BELGRADE, Yugoslavia -- Yugoslav Prime Minister Ante Markovic announced Friday a 22.2 percent devalution of Yugoslavia's currency and limits on public spending and salaries for 1991, warning anew of disaster if the recalcitrant leaders of the republics continue undermining his Western-style reforms.
'Yugoslav society is at a crossroads and the next year is crucial. By unilateral actions and measures in the individual republics, the integrity of the country is endangered,' Markovic said in presenting his economic plan for next year to Parliament in a nationally broadcast speech.
'If these processes continue, we will enter into chaos,' he said, noting that Western nations view Yugoslavia's tangle of ethnic, political and economic tensions as one of the gravest sources of instability facing Europe.
Reaffirming views that 65-year-old reformer is the only politician with the ability to lead Yugoslavia out of its deepest crisis since the 1945 Communist takeover, the legislature's Chamber of Republics and Provinces voted to extend its own mandate, automatically renewing Markovic's 20-month-old tenure, which was to have expired Monday.
The extension will be effective until multi-party elections to the Parliament's Federal Chamber are held, probably by May. The six republics nominate members to the second house.
All six republics have now held their first multi-party elections since World War II, but the outcomes have further complicated the nation's problems, bringing nationalists to power in Slovenia, Croatia and two other republics and maintaining Communist rule in Serbia and Montenegro.
Markovic urged that his 1991 plan be implemented until the resolution of a festering dispute over whether the federation of six republics be retained, as demanded by the largest, Serbia, or converted into a confederation of independent states, as sought by Slovenia and Croatia, which are threatening to secede.
Western experts expressed doubt whether Yugoslavia can be pulled out of its political and economic morass, which has helped fueled fears of disintegration into civil war or intervention by the Communist-led military.
'It is difficult to see how you can stitch back the threads of reform into a quilt, let alone into a whole piece of cloth,' said a Western diplomat.
Detailing his proposals, Markovic said that as of Jan. 1, the dinar, Yugoslovia's monetary unit, would be devalued by 22.2 percent.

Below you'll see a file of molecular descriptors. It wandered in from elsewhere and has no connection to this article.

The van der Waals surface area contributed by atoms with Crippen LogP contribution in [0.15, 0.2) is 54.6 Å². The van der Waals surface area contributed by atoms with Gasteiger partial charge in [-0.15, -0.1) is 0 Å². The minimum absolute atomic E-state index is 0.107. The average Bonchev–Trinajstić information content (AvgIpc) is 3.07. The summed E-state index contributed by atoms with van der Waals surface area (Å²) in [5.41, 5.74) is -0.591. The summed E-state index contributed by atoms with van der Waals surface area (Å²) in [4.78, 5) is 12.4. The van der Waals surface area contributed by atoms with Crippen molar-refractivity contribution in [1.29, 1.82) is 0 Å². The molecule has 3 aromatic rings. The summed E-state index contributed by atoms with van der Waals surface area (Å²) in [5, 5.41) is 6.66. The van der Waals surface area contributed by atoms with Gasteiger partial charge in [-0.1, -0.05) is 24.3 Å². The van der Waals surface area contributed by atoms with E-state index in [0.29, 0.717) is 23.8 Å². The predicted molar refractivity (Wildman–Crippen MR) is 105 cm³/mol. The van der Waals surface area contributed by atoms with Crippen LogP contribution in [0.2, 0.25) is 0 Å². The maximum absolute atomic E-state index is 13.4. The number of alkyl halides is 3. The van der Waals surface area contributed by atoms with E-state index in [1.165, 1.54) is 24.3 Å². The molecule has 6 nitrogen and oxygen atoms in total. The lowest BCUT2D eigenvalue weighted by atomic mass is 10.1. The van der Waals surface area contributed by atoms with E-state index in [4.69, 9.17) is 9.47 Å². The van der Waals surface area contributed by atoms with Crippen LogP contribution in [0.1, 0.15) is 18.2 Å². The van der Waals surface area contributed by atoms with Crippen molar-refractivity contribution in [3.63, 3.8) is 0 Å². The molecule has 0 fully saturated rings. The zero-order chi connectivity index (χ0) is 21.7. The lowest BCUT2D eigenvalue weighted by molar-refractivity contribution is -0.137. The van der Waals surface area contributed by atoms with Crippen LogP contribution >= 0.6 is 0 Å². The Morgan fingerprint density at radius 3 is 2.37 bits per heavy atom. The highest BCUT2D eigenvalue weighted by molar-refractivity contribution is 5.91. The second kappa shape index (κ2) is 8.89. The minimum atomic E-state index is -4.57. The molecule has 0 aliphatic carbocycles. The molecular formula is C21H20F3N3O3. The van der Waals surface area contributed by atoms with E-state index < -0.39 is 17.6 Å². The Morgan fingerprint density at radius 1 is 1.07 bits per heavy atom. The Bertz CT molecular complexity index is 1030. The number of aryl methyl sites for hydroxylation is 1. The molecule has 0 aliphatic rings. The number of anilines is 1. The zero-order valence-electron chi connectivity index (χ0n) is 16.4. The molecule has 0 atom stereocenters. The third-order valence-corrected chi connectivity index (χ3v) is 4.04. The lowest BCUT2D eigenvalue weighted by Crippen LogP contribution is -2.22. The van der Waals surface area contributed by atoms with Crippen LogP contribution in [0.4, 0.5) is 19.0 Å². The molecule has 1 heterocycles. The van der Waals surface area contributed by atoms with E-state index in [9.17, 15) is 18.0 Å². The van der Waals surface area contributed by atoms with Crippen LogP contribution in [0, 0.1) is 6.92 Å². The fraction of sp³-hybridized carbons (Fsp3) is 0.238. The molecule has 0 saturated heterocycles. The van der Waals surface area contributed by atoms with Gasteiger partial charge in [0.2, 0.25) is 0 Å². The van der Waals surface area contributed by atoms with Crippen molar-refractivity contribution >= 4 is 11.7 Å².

The republics have been complaining that the rate was artifically high and has severely restricted exports, hurting their already- precarious finances. Many experts had anticipated that Markovic would offer devaluation in return for the republics supporting his reforms and ending destablizing over-spending.
He appeared to have attempted a compromise, whereby he reduced the dinar short of the levels sought by the republics, but enough to satisfy their demands at the same time as seeking to avoid rekindling hyperinflation.
Other aspects of the plan were also geared toward avoiding the inflationary pressures of a lower dinar, including a federal budget of $14.5 billion, about $1 billion less than anticipated, and a monthly spending cap for the republics and federal government totalling about $4 billion.
Markovic also called for a freeze on salaries in state enterprises, save for profit-making industrial units. Failing industries would have to cut pay to 10 percent below the average wage for the July-November period.
Inflation for next year was projected at 40 percent, compared to 130 percent this year and 2,600 percent in 1989.
Markovic said that the limits were required because of refusals by the major republics over the past six months to observe spending levels mandated under his anti-inflation policy, a keystone of the reform program launched last January.
He said the republics had spent $3.7 billion more for salaries than was authorized.
The prime minister also disclosed the federal government was taking undisclosed republics to court to force them to pay $1.1 billion in contributions they have withheld from the federal budget, describing their actions as 'a crime.'
The republics' behavior reflects their serious fund shortages, which Western experts blame primarily on their resistance to Markovic's calls for sweeping privatization of their enterprises, requiring an end to the country's moribund Marxist-variant economic system, known as self- management.
The system has been abused for years by political bosses to maintain their power by having banks pour money into enterprises, regardless of whether they were profitable or not.
Markovic is trying to end the system by prohibiting the printing of money and taking other free market-style steps that have forced the closures of hundreds of failing enterprises and banks, which have accumulated debts totalling $13 billion.
Several republics are believed to be close to bankruptcy. The Communist-controlled assembly of Serbia, the largest republic, on Friday passed an emergency package of new taxes and tax hikes totalling $1.9 billion to fund salaries, pensions and other so-called social benefits.